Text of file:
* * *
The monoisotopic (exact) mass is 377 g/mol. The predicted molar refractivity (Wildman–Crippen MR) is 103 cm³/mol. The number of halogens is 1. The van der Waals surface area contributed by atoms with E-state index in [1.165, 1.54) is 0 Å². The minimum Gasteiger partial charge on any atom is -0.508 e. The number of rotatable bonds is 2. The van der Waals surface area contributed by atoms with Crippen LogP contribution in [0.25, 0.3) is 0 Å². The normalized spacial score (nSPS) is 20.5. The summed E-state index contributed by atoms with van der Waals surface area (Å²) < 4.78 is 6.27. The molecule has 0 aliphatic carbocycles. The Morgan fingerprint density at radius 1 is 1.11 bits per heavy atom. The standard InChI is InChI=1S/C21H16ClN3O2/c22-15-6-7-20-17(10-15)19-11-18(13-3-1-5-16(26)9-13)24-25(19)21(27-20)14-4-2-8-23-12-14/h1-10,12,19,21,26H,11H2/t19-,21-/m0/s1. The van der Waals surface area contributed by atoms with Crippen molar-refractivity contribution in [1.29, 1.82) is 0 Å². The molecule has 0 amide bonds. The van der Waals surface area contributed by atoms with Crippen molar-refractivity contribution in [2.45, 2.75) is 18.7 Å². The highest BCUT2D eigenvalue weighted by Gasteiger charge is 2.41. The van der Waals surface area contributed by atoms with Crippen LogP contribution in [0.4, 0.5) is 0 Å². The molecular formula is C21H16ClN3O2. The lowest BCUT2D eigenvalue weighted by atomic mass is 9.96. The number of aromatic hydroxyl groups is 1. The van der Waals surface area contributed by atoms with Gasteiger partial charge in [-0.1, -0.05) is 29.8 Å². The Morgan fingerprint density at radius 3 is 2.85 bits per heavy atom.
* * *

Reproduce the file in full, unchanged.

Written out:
The monoisotopic (exact) mass is 377 g/mol. The predicted molar refractivity (Wildman–Crippen MR) is 103 cm³/mol. The number of halogens is 1. The van der Waals surface area contributed by atoms with E-state index in [1.165, 1.54) is 0 Å². The minimum Gasteiger partial charge on any atom is -0.508 e. The number of rotatable bonds is 2. The van der Waals surface area contributed by atoms with Crippen LogP contribution in [0.25, 0.3) is 0 Å². The normalized spacial score (nSPS) is 20.5. The summed E-state index contributed by atoms with van der Waals surface area (Å²) < 4.78 is 6.27. The molecule has 0 aliphatic carbocycles. The Morgan fingerprint density at radius 1 is 1.11 bits per heavy atom. The standard InChI is InChI=1S/C21H16ClN3O2/c22-15-6-7-20-17(10-15)19-11-18(13-3-1-5-16(26)9-13)24-25(19)21(27-20)14-4-2-8-23-12-14/h1-10,12,19,21,26H,11H2/t19-,21-/m0/s1. The van der Waals surface area contributed by atoms with Crippen molar-refractivity contribution in [1.29, 1.82) is 0 Å². The molecule has 0 amide bonds. The van der Waals surface area contributed by atoms with Crippen molar-refractivity contribution in [2.45, 2.75) is 18.7 Å². The highest BCUT2D eigenvalue weighted by Gasteiger charge is 2.41. The van der Waals surface area contributed by atoms with Crippen LogP contribution in [0.4, 0.5) is 0 Å². The molecular formula is C21H16ClN3O2. The lowest BCUT2D eigenvalue weighted by atomic mass is 9.96. The number of aromatic hydroxyl groups is 1. The van der Waals surface area contributed by atoms with Gasteiger partial charge in [-0.1, -0.05) is 29.8 Å². The Morgan fingerprint density at radius 3 is 2.85 bits per heavy atom.